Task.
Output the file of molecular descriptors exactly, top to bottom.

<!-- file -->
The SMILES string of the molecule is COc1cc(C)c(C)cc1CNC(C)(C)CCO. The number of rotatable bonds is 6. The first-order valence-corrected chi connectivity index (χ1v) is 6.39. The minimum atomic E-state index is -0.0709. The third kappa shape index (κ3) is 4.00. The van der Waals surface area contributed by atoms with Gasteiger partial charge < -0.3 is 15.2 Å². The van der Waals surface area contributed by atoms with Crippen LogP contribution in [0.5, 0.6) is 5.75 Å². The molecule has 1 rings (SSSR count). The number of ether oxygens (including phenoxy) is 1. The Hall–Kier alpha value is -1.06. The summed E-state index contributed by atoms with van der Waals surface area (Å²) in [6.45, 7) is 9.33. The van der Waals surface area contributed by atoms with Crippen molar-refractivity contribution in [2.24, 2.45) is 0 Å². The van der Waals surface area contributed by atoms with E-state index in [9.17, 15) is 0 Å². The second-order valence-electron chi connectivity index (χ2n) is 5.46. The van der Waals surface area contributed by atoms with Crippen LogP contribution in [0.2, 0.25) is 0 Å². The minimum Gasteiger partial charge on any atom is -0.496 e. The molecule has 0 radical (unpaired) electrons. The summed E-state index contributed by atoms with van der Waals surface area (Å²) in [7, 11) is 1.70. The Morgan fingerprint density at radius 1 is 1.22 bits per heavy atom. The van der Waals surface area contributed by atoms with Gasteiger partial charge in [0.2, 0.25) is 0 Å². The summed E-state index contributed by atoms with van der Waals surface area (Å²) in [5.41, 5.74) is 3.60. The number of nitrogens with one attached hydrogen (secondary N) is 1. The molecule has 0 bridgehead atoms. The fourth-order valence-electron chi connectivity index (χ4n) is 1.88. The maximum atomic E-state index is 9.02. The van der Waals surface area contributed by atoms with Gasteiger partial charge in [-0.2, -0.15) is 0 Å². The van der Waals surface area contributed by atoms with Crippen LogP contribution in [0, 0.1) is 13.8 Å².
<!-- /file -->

The SMILES string of the molecule is COc1cc(C)c(C)cc1CNC(C)(C)CCO. The number of rotatable bonds is 6. The first-order valence-corrected chi connectivity index (χ1v) is 6.39. The minimum atomic E-state index is -0.0709. The third kappa shape index (κ3) is 4.00. The van der Waals surface area contributed by atoms with Gasteiger partial charge < -0.3 is 15.2 Å². The van der Waals surface area contributed by atoms with Crippen LogP contribution in [0.5, 0.6) is 5.75 Å². The molecule has 1 rings (SSSR count). The number of ether oxygens (including phenoxy) is 1. The Hall–Kier alpha value is -1.06. The summed E-state index contributed by atoms with van der Waals surface area (Å²) in [6.45, 7) is 9.33. The van der Waals surface area contributed by atoms with Crippen molar-refractivity contribution in [2.24, 2.45) is 0 Å². The van der Waals surface area contributed by atoms with E-state index in [9.17, 15) is 0 Å². The second-order valence-electron chi connectivity index (χ2n) is 5.46. The van der Waals surface area contributed by atoms with Crippen LogP contribution in [0.2, 0.25) is 0 Å². The minimum Gasteiger partial charge on any atom is -0.496 e. The molecule has 0 radical (unpaired) electrons. The summed E-state index contributed by atoms with van der Waals surface area (Å²) in [7, 11) is 1.70. The Morgan fingerprint density at radius 1 is 1.22 bits per heavy atom. The van der Waals surface area contributed by atoms with Gasteiger partial charge in [0.2, 0.25) is 0 Å². The summed E-state index contributed by atoms with van der Waals surface area (Å²) in [5.41, 5.74) is 3.60. The number of nitrogens with one attached hydrogen (secondary N) is 1. The molecule has 0 bridgehead atoms. The fourth-order valence-electron chi connectivity index (χ4n) is 1.88. The maximum atomic E-state index is 9.02. The van der Waals surface area contributed by atoms with Gasteiger partial charge in [-0.2, -0.15) is 0 Å². The van der Waals surface area contributed by atoms with Crippen LogP contribution in [0, 0.1) is 13.8 Å².